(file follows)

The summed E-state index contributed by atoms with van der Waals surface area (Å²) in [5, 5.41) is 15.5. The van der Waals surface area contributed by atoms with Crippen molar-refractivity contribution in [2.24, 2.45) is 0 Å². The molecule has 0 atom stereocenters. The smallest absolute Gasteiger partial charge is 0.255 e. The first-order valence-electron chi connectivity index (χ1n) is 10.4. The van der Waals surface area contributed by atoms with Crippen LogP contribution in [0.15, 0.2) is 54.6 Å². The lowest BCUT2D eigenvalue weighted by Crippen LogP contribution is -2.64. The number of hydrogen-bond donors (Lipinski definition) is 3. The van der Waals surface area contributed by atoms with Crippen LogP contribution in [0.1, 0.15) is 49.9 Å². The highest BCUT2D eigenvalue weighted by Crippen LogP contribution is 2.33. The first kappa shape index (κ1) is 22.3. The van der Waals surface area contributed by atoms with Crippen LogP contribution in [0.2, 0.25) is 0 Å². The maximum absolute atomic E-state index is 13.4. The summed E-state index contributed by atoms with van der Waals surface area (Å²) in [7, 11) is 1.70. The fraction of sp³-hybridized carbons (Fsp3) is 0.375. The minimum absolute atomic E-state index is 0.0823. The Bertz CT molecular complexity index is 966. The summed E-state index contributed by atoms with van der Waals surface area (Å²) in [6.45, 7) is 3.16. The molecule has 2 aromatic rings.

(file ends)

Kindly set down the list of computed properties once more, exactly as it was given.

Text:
The summed E-state index contributed by atoms with van der Waals surface area (Å²) in [5, 5.41) is 15.5. The van der Waals surface area contributed by atoms with Crippen molar-refractivity contribution in [2.24, 2.45) is 0 Å². The molecule has 0 atom stereocenters. The smallest absolute Gasteiger partial charge is 0.255 e. The first-order valence-electron chi connectivity index (χ1n) is 10.4. The van der Waals surface area contributed by atoms with Crippen LogP contribution in [0.15, 0.2) is 54.6 Å². The lowest BCUT2D eigenvalue weighted by Crippen LogP contribution is -2.64. The number of hydrogen-bond donors (Lipinski definition) is 3. The van der Waals surface area contributed by atoms with Crippen LogP contribution in [0.1, 0.15) is 49.9 Å². The highest BCUT2D eigenvalue weighted by Crippen LogP contribution is 2.33. The first kappa shape index (κ1) is 22.3. The van der Waals surface area contributed by atoms with Crippen LogP contribution in [0.2, 0.25) is 0 Å². The maximum absolute atomic E-state index is 13.4. The summed E-state index contributed by atoms with van der Waals surface area (Å²) in [7, 11) is 1.70. The fraction of sp³-hybridized carbons (Fsp3) is 0.375. The minimum absolute atomic E-state index is 0.0823. The Bertz CT molecular complexity index is 966. The summed E-state index contributed by atoms with van der Waals surface area (Å²) in [6.45, 7) is 3.16. The molecule has 2 aromatic rings.